Sorry, but I work in one and you’re full of shit. You mean well, but you’re full of shot. Honestly.
You gonna tell me how Oprah has fucked up books next?
Basic rule: the indie book business is supported by selling books.
(BTW sucks about your undiscovered genius . . .)
I also stated that your blog would have better served by urging its reader to buy HP at an indie bookstore, and I noticed you didn’t address that point.
Playerhatin’s too easy man . . .
PS: we’re movin’ 80 boxes of HP books tomorrow from our local vermont indie bookstore . . . along those lines, please list for me your buisness credentials when you tell me Harry Potter books are bad for local bookstores.
Have you ever been to a business school? Ever worked in a bookstore? Or in the book industry? Ever met a payroll?
I’m sorry to harp, man, but I’m showing you the flipside of your own playerhatin attitude.
Imani, you’re correct. My argument is all over the show. I apologise for that. My tonsils are flapping about my ears and I’m on vast amounts of medication. Makes it hard for me to concentrate. Feeling a bit better this morning.
I have no problem with “things” getting popular. No gripe with Rowling’s success. Just bewildered by it.
I love books. All genres. I collect children’s books and follow all the series. I am always astonished by the success of one over another. What makes one popular?
I’ve read all the Harry Potters. I started reading them before the hype. My conclusion: they’re boring.
Then the hype and I kept reading in case she was improving or in case I’d missed something. they’re STILL boring.
They’re as boring and preachy as Artemis Fowl, more boring and more preachy than Lemony Snicket … you get the picture. And its success is as bewildering as George Bush’s popular re-election.
It doesn’t matter that HP is popular or successful. Harry Potter is boring.
I gather this is an outrageous thing to say. But I’ve said astonishingly more outrageous things in S&R than this. I’ve said that Capitalism is an axiom, like air. I’ve argued for libertarianism and objectivism.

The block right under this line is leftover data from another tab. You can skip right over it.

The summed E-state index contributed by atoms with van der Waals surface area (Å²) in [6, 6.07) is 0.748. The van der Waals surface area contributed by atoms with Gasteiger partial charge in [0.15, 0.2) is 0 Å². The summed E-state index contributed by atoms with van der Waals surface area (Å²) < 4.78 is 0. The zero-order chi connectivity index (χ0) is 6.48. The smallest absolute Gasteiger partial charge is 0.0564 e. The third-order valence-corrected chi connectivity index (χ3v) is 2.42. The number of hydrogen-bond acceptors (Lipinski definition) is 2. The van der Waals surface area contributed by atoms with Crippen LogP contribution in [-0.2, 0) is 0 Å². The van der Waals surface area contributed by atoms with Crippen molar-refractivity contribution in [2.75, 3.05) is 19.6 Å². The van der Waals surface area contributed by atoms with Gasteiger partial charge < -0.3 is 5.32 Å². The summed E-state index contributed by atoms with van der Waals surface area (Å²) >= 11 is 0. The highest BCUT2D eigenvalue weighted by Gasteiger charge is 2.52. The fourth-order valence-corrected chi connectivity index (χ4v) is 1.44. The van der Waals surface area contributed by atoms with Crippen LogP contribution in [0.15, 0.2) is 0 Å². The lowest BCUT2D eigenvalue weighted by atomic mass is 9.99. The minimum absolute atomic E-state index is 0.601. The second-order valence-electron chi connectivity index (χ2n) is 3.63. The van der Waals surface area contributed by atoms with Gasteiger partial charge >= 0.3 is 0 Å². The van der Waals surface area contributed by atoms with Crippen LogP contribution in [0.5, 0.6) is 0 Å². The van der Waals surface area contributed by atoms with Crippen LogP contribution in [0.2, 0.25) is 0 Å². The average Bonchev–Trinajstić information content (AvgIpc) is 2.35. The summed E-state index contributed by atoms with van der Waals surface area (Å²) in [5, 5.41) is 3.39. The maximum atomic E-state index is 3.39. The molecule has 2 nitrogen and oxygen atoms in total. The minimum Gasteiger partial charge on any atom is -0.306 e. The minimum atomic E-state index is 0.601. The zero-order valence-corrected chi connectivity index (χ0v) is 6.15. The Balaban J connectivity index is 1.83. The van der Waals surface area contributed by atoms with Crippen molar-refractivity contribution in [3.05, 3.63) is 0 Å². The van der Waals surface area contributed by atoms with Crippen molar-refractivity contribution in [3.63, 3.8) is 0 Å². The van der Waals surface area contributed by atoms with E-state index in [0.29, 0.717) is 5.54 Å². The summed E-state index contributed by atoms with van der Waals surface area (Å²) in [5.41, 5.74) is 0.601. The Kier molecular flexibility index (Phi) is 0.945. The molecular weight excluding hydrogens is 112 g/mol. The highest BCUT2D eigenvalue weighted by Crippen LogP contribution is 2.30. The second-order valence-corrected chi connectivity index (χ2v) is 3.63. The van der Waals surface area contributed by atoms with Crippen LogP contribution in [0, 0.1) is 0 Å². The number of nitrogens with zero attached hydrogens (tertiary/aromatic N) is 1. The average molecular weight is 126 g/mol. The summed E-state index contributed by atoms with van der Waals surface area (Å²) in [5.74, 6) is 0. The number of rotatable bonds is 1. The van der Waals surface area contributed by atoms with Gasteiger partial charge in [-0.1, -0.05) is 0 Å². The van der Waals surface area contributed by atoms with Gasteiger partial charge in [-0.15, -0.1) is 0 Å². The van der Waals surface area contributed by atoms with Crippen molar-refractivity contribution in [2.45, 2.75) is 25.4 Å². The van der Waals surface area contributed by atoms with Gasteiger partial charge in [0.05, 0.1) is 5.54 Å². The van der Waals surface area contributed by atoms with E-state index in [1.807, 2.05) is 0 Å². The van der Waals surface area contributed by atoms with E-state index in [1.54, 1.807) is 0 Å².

I certainly never got this sort of response. And it amuses me tremendously. I have enjoyed poking my finger in to see how far everyone jumps. Dammit, even (as Imani points out) though my argument is all over the show people still jump. Congratulations.
Leebop. Your shop is moving 80 boxes. Congratulations to you too. However, if all your bookshop can offer me is Oprah Winfrey’s Bookclub and a box of Harry Potters why are you any different from the supermarket down the road, or Amazon, which offers the same thing?
Here in Cape Town the biggest supermarkets will be offering HP7 below cost to bring in moms for grocery shopping. I’m not sure how this helps indie bookshops. But, as you say, I’m an ignoramus.
Maybe I’m only imagining the slow decline of the indie store market; from music to books to electronic goods to groceries. If all you’re prepared to offer is the minimal necessary to stock the most popular things then you’re going head to head with the big supermarket chains which have significantly greater buying power and may be prepared to discount it further if it looks like being a loss-leader.
As you say, I’m an ignoramus, so I won’t go any further into business strategy. I may drown myself.
Oh, yeah, and since it’ll piss everyone off. Harry Potter is boring.